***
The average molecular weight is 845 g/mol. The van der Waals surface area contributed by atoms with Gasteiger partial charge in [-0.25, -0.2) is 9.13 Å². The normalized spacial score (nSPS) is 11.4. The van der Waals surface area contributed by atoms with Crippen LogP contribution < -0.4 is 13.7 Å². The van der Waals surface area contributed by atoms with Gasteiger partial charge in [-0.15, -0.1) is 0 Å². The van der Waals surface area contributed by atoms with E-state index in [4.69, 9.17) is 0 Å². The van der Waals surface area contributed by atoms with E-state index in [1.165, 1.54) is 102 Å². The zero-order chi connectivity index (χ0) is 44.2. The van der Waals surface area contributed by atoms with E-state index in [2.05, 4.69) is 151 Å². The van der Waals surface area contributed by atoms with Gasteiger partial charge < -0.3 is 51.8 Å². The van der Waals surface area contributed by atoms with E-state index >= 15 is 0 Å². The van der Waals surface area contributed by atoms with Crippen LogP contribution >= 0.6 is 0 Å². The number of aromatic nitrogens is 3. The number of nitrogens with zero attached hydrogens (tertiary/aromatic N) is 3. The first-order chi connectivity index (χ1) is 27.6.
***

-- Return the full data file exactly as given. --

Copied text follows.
The average molecular weight is 845 g/mol. The van der Waals surface area contributed by atoms with Gasteiger partial charge in [-0.25, -0.2) is 9.13 Å². The normalized spacial score (nSPS) is 11.4. The van der Waals surface area contributed by atoms with Crippen LogP contribution < -0.4 is 13.7 Å². The van der Waals surface area contributed by atoms with Gasteiger partial charge in [-0.15, -0.1) is 0 Å². The van der Waals surface area contributed by atoms with E-state index in [4.69, 9.17) is 0 Å². The van der Waals surface area contributed by atoms with E-state index in [1.165, 1.54) is 102 Å². The zero-order chi connectivity index (χ0) is 44.2. The van der Waals surface area contributed by atoms with E-state index in [2.05, 4.69) is 151 Å². The van der Waals surface area contributed by atoms with Gasteiger partial charge < -0.3 is 51.8 Å². The van der Waals surface area contributed by atoms with E-state index >= 15 is 0 Å². The van der Waals surface area contributed by atoms with Crippen LogP contribution >= 0.6 is 0 Å². The number of aromatic nitrogens is 3. The number of nitrogens with zero attached hydrogens (tertiary/aromatic N) is 3. The first-order chi connectivity index (χ1) is 27.6.